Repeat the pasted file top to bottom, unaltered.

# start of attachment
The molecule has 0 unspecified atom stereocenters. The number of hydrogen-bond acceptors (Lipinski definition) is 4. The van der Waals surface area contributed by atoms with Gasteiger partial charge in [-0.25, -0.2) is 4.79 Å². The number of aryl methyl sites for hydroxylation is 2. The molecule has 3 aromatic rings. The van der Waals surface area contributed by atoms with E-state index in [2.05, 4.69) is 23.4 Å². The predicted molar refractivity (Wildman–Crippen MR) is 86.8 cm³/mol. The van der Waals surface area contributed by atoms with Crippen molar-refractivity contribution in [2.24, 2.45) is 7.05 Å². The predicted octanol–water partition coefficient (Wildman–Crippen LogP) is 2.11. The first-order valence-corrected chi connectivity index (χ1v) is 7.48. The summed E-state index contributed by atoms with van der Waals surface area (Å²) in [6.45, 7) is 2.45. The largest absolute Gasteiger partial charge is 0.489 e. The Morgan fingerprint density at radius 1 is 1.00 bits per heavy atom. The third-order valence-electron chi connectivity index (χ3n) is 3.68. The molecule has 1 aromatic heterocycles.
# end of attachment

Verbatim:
The molecule has 0 unspecified atom stereocenters. The number of hydrogen-bond acceptors (Lipinski definition) is 4. The van der Waals surface area contributed by atoms with Gasteiger partial charge in [-0.25, -0.2) is 4.79 Å². The number of aryl methyl sites for hydroxylation is 2. The molecule has 3 aromatic rings. The van der Waals surface area contributed by atoms with E-state index in [2.05, 4.69) is 23.4 Å². The predicted molar refractivity (Wildman–Crippen MR) is 86.8 cm³/mol. The van der Waals surface area contributed by atoms with Crippen molar-refractivity contribution in [2.24, 2.45) is 7.05 Å². The predicted octanol–water partition coefficient (Wildman–Crippen LogP) is 2.11. The first-order valence-corrected chi connectivity index (χ1v) is 7.48. The summed E-state index contributed by atoms with van der Waals surface area (Å²) in [6.45, 7) is 2.45. The largest absolute Gasteiger partial charge is 0.489 e. The Morgan fingerprint density at radius 1 is 1.00 bits per heavy atom. The third-order valence-electron chi connectivity index (χ3n) is 3.68. The molecule has 1 aromatic heterocycles.